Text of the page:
Caption: Jacqueline with her husband and children outside their home.
Felicien and his family
Jacqueline Nyirahabineza spends her days laboring in other people’s farms in order to make ends meet. Her husband, Felicien Ukwitegetse has congenital cataract meaning that his vision has been impaired since he was a child. As a result, he heavily depends on his wife to put food on the table and to look after their children.
When Jacqueline married Felicien, she was fully aware of his sight problem. “My mother-in-law told me that he had been partially blind since birth,” she said.
The entire family was however surprised when both their children were born with eye defects. None was aware that Felicien’s condition was actually hereditary.
“For my son, Bonheur, I only noticed the problem when he started to walk. He was not able to tell where I was when walking around. The same thing happened with his sister,” Jacqueline explained. The children’s eye defect is a real hinderance to their development as they cannot go to school or play like other children.
When The Fred Hollows Foundation (FHF) team visited the family, the mother of two was quick to elucidate that if her husband got full recovery of his sight, it would greatly improve the family’s well-being. Looking after the children on her own besides working long hard hours to make ends meet has been very challenging for her.
Shortly after the visit by FHF, Felicien and both his children are now scheduled for surgery in Kigali at Dr. Agarwal Hospital. Jacqueline is ecstatic about the operation. “It hurts to see my family like this so I am really looking forward to them receiving treatment. I am especially hopeful of the possibility of taking both my children to school,” Jacqueline explained before her husband and children are taken in for operation.
The operation was a success and they all could not contain their joy when Dr. Ciku Mathenge, FHF Medical Advisor and Surgeon at Dr. Agarwal Eye Hospital, removes the eye patches. It is a whole new world for the children to explore. Everything around them is clear and brighter for the very first time. Dr. Mathenge cautioned Jacqueline and Felicien that they will now need to be more careful with the children as they will move around a lot on their own.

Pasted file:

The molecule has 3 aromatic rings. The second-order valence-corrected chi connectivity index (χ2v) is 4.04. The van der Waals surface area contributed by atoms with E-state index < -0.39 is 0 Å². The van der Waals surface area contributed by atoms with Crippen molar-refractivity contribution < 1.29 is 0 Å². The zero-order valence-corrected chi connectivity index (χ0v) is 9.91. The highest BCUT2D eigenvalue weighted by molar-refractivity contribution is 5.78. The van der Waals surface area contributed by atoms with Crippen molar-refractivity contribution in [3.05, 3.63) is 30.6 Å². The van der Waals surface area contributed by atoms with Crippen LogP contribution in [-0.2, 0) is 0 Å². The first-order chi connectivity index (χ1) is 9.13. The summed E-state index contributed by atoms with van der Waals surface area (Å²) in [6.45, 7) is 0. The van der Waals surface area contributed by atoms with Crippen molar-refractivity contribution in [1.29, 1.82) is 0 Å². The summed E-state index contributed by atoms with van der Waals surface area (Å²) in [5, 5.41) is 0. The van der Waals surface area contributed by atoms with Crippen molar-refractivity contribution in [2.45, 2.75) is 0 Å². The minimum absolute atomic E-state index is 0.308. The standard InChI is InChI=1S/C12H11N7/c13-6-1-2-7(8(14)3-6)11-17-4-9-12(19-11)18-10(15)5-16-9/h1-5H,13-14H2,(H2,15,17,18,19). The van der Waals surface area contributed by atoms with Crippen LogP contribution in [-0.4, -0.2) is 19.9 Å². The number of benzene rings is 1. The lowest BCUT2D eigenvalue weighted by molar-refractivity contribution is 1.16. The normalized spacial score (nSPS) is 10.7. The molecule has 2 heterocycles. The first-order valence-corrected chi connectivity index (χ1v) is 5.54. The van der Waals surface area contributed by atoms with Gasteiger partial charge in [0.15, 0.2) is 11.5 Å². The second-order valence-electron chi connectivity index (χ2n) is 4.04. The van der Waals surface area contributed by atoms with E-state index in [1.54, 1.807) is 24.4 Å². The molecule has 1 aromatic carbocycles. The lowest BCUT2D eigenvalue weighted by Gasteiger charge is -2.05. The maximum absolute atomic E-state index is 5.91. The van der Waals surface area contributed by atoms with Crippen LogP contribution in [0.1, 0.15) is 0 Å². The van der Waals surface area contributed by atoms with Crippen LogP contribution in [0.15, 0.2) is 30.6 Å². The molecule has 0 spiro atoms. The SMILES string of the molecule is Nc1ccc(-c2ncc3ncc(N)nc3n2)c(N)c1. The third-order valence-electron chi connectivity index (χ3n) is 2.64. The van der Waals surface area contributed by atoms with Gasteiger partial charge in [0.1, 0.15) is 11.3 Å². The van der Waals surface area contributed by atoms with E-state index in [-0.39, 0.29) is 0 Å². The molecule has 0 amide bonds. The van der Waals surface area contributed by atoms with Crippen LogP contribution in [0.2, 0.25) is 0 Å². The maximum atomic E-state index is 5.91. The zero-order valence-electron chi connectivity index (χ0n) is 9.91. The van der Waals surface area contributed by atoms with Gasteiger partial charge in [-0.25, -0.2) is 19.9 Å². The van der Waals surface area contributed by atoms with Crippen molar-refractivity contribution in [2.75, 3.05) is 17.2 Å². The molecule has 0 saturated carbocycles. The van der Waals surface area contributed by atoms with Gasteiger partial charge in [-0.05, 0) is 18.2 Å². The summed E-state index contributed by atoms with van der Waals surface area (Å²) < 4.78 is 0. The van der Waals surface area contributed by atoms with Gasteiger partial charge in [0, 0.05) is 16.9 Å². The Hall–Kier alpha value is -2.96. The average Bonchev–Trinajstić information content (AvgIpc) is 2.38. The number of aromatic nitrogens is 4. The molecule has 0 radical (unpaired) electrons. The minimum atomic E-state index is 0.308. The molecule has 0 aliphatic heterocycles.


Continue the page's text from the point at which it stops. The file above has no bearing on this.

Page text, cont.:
Sight has been restored and hope renewed for the family. Felicien is glad that he can finally work and help his wife to look after the family.
Young Frank’s story
When Kampire separated from her husband, she could no longer look after both of her children on her own and she sent Frank to live with his grandmother. Frank has been living with his grandmother for one year now. Though old and alone, she does everything possible to take care of Frank.
By now, Frank should already be enrolled in school but due to his eye problems, he cannot go to school. He likes football so he spends most of his days playing the game but cannot go to school yet as he needs special care.
“Although Frank sees a little, we do not like leaving him alone because he might get hurt or stray away,” Donathile, Frank’s grandmother explained.
Frank’s cataract is not hereditary. “When he started to walk, he did not move around like a child with good eyesight. Frank seemed to have a problem seeing where he was going. I do not know what caused it because no one else in our family has such a problem,” Kampire explained.
Kampire only sought medical attention for her son last year and that is when she found out that he had congenital cataract. With the support of FHF, Frank underwent a successful surgery.
“I do not know how I can repay you for what you have done for my son. I am so grateful for your help. When we get back home, we will enroll Frank to school and I hope that when he grows up he will change someone else’s life the way you have changed his today,” Kampire said with her face beaming with happiness.